The Great Pyrenees is known as one of the biggest dog breeds in the world, but it’s so much more than just another big dog. These giants are typically gentle and loyal animals, which has made them popular not only as pets but as perfect parents for designer dog hybrids. If you’re interested in this breed, you’ll definitely want to take a look at some of the crossbreeds that descend from the Great Pyrenees to find the best dog breed for your household.
Great Pyrenees Dog Breeds
The Great Pyrenees + Bernese Mountain Dog
What do you get when you breed together two extra-large dog breeds? When the parents are the Great Pyrenees and a Bernese Mountain Dog, you truly get something special. Generally, a huge dog that can weigh up to 190 pounds, these are easy-going pups that need plenty of space to call their own. Though naturally good-natured dogs, these big pups do require a strong authority figure to be well-trained and they definitely need a lot of structure to really show how great they can be.
The Great Pyrenees + Siberian Husky
This particular crossbreed is a really good example of how genetics can be a bit of a lottery. Some Pyrenees Huskies take after the Pyrenees side, with all of the sizes that entail. Those that take after Huskies, though, tend to be a bit smaller. In either case, though, these are very active dogs who require a great deal of mental stimulation lest they become bored and destructive. A bit more independent than the Pyrenees, these dogs are also quite intelligent and require a firm hand when they are being trained. A good family dog, this is also a crossbreed that thrives when given plenty of attention.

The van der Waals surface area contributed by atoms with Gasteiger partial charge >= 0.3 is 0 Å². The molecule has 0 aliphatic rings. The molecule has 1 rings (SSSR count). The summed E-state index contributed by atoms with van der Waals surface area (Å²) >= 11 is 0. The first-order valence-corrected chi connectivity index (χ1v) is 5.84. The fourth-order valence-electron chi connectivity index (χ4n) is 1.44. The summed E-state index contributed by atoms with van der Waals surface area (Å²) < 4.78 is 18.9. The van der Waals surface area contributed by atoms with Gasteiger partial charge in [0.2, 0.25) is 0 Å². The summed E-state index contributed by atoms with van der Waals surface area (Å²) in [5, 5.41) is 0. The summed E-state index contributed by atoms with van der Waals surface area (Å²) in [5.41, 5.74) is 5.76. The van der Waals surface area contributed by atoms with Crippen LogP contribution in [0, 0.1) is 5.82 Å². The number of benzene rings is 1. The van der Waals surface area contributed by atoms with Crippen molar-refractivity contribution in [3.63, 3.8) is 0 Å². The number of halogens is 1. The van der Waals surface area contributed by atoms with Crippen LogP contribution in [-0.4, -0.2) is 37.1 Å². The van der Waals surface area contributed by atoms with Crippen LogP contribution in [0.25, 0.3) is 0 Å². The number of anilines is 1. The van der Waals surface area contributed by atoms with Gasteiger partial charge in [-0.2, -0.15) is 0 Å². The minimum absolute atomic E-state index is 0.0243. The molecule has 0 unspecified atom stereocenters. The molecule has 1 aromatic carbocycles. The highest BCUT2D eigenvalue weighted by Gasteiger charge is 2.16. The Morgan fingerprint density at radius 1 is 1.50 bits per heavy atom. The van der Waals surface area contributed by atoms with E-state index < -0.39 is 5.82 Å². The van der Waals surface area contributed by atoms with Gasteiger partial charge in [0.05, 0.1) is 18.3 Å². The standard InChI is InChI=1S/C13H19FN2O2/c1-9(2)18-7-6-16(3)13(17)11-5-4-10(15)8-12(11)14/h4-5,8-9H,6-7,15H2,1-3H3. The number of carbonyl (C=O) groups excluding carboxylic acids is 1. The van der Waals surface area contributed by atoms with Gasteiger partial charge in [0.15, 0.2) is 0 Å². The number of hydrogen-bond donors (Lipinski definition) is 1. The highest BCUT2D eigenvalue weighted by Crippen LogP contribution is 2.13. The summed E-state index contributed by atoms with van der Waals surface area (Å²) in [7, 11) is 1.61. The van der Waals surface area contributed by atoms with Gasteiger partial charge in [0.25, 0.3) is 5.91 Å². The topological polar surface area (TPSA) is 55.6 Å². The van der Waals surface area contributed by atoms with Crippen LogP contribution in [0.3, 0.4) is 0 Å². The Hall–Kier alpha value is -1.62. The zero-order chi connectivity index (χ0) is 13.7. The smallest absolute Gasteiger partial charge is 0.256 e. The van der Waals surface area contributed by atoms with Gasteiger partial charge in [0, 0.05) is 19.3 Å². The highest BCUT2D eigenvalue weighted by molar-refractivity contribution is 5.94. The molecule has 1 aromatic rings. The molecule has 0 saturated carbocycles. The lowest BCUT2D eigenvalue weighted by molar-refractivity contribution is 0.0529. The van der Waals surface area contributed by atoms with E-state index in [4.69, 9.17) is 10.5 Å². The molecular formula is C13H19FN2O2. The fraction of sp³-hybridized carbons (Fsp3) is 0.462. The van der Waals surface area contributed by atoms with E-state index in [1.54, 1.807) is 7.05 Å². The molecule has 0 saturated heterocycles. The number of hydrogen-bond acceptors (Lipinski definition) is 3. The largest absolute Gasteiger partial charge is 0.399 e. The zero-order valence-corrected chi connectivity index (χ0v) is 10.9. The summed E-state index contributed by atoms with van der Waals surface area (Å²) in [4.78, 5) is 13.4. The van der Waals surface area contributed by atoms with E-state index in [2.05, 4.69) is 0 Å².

The Great Pyrenees + Irish Wolfhound
This particular giant breed is a tall, relatively slim mix that is bigger than most would expect. Incredibly protective and unbelievably huge, these are ideal watch and guard dogs who nonetheless don’t tend to be very aggressive. Great with kids but still too big to be left alone with little ones, these are also dogs who need a fair bit of socialization just to learn their own side. It takes work to raise one of these pups, but the end result is more than worth the effort.
Great Pyrenees + Golden Retriever.
In many ways, the Great Pytreiver is the ultimate in cuddly teddy bears. Big, affectionate, and incredibly full of energy, these are friendly dogs who love to run around and get cuddled. They’re a little too big for apartment living but perfect for those who have plenty of space in which to run and play. As with the other big crosses, you’ll need to spend a fair bit of time training these often stubborn dogs and a lot of exercises to burn off all the dog’s often excessive amount of energy. With the right upbringing, though, these dogs can be the ultimate family pets.
Great Dane + Great Pyrenees.